{
{“A, B”, “A, B, AB, O”, “A, B, AB”, “A, O”},
{“A, B, AB, O”, “B, O”, “A, B, AB”, “B, O”},
{“A, B, AB”, “A, B, AB”, “A, B, AB”, “A, B”},
{“A, O”, “B, O”, “A, B”, “O”}
};
char* your_bloodtype_prob[4][4] =
{
{“A”, “O”, “A”, “O”},
{“O”, “O”, “A”, “O”},
{“A”, “A”, “A”, “A”},
{“O”, “O”, “A”, “O”}
};
char* your_RHtype[3][3] =
{
{"+/+", “+/+, /”, “+/”},
{"+/+, /", “+/+, +/, /”, “+/, /”},
{"+/", “+/, /”, “/”}
};
char* your_RHtype_prob[3][3] =
{
{"+", “+”, “+”},
{"+", “+”, “+”},
{"+", “+”, “”}
};
byte father_row;
byte mother_col;
for(byte i = 0; i < 4; i ++) {
if(father_bloodtype.compareTo(bloodtypes[i]) == 0) father_row = i;
if(mother_bloodtype.compareTo(bloodtypes[i]) == 0) mother_col = i;
}
Serial.print("Possible blood types: ");
Serial.println(your_bloodtype[father_row][mother_col]);
Serial.print("Blood type with highest probability: ");
Serial.println(your_bloodtype_prob[father_row][mother_col]);
for(byte i = 0; i < 3; i ++) {
if(father_RHtype.compareTo(RHtypes[i]) == 0) father_row = i;
if(mother_RHtype.compareTo(RHtypes[i]) == 0) mother_col = i;
}
Serial.print("Possible Rh factors: ");
Serial.println(your_RHtype[father_row][mother_col]);
Serial.print("Rh factor with highest probability: ");
Serial.println(your_RHtype_prob[father_row][mother_col]);
}void loop() {
}
8. Shield design
A lot of goodies have been added on the new shield compared to the previous design:
 Pressure sensor MPXV4006GP
 Two color 128x64 OLED
 LED to display respiration rate
 SMD piezo buzzer
 SMD audio jack to connect heart rate sensor
Bare PCB, 10 pieces 50 RMB without express:
Populated PCB without OLED:
PCB with OLED:
9. Future work
The next iteration of the medical tricorder will contain a bacteria sensor based on a photometer. Some basic work regarding exponential bacteria growth modeling has been done.
Let donate the increase in cells numbers ΔN per time interval Δt, then this ratio is proportional to the actual number of cells N. If for example a population of 10000 cells produces 1000 new cells per hour, a 3 times bigger population of the same microorganism will produce 3000 new cells per hour.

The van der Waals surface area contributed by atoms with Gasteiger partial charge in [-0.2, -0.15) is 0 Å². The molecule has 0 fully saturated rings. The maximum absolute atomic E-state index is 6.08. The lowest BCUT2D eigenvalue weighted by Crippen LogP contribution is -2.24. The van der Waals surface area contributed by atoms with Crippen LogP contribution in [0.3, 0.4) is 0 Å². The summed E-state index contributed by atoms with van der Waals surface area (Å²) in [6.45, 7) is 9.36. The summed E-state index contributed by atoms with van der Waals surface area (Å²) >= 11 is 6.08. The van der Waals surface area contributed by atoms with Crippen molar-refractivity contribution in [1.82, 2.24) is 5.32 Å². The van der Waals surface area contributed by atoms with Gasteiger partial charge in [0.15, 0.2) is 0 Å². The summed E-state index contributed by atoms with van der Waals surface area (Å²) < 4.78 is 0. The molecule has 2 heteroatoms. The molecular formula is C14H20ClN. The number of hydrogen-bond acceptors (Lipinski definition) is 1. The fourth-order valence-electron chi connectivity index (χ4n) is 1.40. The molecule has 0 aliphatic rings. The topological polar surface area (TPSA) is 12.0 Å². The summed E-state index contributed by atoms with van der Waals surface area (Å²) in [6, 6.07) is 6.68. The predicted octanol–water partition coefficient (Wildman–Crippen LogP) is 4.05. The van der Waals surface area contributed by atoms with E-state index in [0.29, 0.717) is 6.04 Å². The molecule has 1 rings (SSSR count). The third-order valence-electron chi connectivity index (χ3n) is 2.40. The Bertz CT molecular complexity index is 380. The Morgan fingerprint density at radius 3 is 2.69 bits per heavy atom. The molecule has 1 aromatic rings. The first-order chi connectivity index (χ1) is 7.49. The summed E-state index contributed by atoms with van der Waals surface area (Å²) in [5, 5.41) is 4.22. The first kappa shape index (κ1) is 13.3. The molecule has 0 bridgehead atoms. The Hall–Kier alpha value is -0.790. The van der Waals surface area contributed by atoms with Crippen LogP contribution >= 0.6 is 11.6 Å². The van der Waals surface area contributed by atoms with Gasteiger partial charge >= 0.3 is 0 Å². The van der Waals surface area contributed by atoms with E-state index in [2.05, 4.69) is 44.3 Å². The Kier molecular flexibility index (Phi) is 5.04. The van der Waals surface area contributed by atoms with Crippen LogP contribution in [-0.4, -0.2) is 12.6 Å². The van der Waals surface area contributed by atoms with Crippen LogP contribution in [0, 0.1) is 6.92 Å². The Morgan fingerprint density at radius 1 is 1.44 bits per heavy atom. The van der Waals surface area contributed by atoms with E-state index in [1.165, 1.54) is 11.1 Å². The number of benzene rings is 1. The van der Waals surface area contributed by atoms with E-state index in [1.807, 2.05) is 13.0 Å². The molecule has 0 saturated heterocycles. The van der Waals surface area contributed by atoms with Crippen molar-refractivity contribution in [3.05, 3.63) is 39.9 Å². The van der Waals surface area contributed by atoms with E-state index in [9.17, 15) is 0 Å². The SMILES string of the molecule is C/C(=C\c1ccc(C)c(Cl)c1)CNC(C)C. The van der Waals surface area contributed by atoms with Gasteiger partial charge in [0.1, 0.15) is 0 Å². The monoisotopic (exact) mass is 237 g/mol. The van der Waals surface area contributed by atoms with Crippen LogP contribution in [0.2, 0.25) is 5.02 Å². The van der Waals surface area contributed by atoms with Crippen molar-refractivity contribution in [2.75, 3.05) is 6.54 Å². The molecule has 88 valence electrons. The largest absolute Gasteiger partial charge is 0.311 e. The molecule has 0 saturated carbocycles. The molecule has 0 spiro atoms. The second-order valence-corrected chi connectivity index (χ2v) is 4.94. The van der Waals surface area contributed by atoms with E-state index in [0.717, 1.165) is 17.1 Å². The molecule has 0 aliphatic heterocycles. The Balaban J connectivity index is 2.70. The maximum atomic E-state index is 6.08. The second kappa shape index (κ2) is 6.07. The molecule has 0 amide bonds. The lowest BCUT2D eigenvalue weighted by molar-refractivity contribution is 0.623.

Written as a differential:
Using a proportionality factor μ<0, which is called specific growth rate, yields to the firstorder ordinary differential equation:
Separating the variables yields
Integrating both sides
Determining the integration constant c using the initial condition t=0:
Substituting c in equation (6):
Solving for N:
Let donate the generation time t_{g}, where exactly N=2⋅N_{0}, the equation (8) yields
Substituting μ in equation (9):
Using following selected bacterium generation times^{[6] }a simple bacteria growth simulator was written
Bacterium  Generation time [h] 
Beneckea natriegens  0.16 
Escherichia coli  0.35 
Bacillus subtilis  0.43 
Staphylococcus aureus  0.47 
Clostridium botulinum  0.58 
void setup() {
Serial.begin(9600);
}void loop() {
const unsigned int N_0 = 100; // population at t = 0
char* bacteria[] = {“Beneckea natriegens”, “Escherichia coli”, “Bacillus subtilis”,
“Staphylococcus aureus”, “Clostridium botulinum”}; // bacteria
float t_g[] = {0.16, 0.35, 0.43, 0.47, 0.58}; // generation time in hours
for(byte i = 0; i < 5; i++) {
Serial.print(bacteria[i]);
Serial.println(":");
for(byte j = 0; j < 5; j++) {
unsigned long N = N_0 * long(pow(2.0,float(j)/t_g[i]));
Serial.print(j);
Serial.print(" h: “);
Serial.print(N);
if(j < 4) Serial.print(”, “);
else Serial.println(”");
delay(1000);
}
Serial.println("");
}
}
10. References
^{[1]} http://en.wikipedia.org/wiki/Medical_tricorder
^{[2]} http://en.wikipedia.org/wiki/Tricorder
^{[3]} http://en.wikipedia.org/wiki/Human_body_temperature
^{[4]} http://www.nlm.nih.gov/medlineplus/ency/article/003399.htm
^{[5]} http://www.rch.org.au/clinicalguide/guideline_index/Normal_Ranges_for_Physiological_Variables/
^{[6]} http://classroom.sdmesa.edu/eschmid/table62_generation_tim.jpg
https://www.youtube.com/watch?v=fvVcPdikfik